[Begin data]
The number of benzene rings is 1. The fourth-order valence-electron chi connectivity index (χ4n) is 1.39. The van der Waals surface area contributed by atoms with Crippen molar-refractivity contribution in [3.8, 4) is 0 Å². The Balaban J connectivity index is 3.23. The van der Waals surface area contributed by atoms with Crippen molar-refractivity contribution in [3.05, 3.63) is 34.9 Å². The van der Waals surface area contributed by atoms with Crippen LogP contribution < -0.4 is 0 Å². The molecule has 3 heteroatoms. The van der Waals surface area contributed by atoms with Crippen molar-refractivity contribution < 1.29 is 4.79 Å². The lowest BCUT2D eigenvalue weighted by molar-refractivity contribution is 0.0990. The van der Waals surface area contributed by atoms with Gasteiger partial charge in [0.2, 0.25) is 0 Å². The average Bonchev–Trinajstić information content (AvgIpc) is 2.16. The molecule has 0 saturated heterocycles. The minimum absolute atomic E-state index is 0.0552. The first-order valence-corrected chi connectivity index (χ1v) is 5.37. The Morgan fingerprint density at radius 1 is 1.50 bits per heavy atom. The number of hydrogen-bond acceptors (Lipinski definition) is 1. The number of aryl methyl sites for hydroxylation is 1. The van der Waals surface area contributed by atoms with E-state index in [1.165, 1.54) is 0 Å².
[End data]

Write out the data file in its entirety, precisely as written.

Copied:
The number of benzene rings is 1. The fourth-order valence-electron chi connectivity index (χ4n) is 1.39. The van der Waals surface area contributed by atoms with Crippen molar-refractivity contribution in [3.8, 4) is 0 Å². The Balaban J connectivity index is 3.23. The van der Waals surface area contributed by atoms with Crippen molar-refractivity contribution in [3.05, 3.63) is 34.9 Å². The van der Waals surface area contributed by atoms with Crippen LogP contribution < -0.4 is 0 Å². The molecule has 3 heteroatoms. The van der Waals surface area contributed by atoms with Crippen molar-refractivity contribution < 1.29 is 4.79 Å². The lowest BCUT2D eigenvalue weighted by molar-refractivity contribution is 0.0990. The van der Waals surface area contributed by atoms with Gasteiger partial charge in [0.2, 0.25) is 0 Å². The average Bonchev–Trinajstić information content (AvgIpc) is 2.16. The molecule has 0 saturated heterocycles. The minimum absolute atomic E-state index is 0.0552. The first-order valence-corrected chi connectivity index (χ1v) is 5.37. The Morgan fingerprint density at radius 1 is 1.50 bits per heavy atom. The number of hydrogen-bond acceptors (Lipinski definition) is 1. The number of aryl methyl sites for hydroxylation is 1. The van der Waals surface area contributed by atoms with E-state index in [1.165, 1.54) is 0 Å².